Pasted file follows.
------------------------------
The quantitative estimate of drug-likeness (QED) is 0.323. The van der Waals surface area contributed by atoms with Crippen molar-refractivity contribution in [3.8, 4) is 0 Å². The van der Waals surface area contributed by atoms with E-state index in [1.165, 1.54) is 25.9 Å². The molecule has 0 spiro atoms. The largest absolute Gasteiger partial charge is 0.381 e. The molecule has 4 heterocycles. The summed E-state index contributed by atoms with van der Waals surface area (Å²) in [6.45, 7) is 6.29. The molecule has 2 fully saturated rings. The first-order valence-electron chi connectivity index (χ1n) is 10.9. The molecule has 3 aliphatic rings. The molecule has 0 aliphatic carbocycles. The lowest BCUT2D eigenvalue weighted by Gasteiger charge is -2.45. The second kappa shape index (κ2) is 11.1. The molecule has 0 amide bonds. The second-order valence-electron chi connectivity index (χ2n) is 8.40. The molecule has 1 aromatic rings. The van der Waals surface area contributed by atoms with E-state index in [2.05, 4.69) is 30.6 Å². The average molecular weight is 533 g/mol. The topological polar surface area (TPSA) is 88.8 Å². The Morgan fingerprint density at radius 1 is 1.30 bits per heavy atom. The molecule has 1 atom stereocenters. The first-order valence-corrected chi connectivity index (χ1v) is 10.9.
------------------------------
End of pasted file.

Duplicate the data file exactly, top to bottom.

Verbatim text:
The quantitative estimate of drug-likeness (QED) is 0.323. The van der Waals surface area contributed by atoms with Crippen molar-refractivity contribution in [3.8, 4) is 0 Å². The van der Waals surface area contributed by atoms with E-state index in [1.165, 1.54) is 25.9 Å². The molecule has 0 spiro atoms. The largest absolute Gasteiger partial charge is 0.381 e. The molecule has 4 heterocycles. The summed E-state index contributed by atoms with van der Waals surface area (Å²) in [6.45, 7) is 6.29. The molecule has 2 fully saturated rings. The first-order valence-electron chi connectivity index (χ1n) is 10.9. The molecule has 3 aliphatic rings. The molecule has 0 aliphatic carbocycles. The lowest BCUT2D eigenvalue weighted by Gasteiger charge is -2.45. The second kappa shape index (κ2) is 11.1. The molecule has 0 amide bonds. The second-order valence-electron chi connectivity index (χ2n) is 8.40. The molecule has 1 aromatic rings. The van der Waals surface area contributed by atoms with E-state index in [2.05, 4.69) is 30.6 Å². The average molecular weight is 533 g/mol. The topological polar surface area (TPSA) is 88.8 Å². The Morgan fingerprint density at radius 1 is 1.30 bits per heavy atom. The molecule has 1 atom stereocenters. The first-order valence-corrected chi connectivity index (χ1v) is 10.9.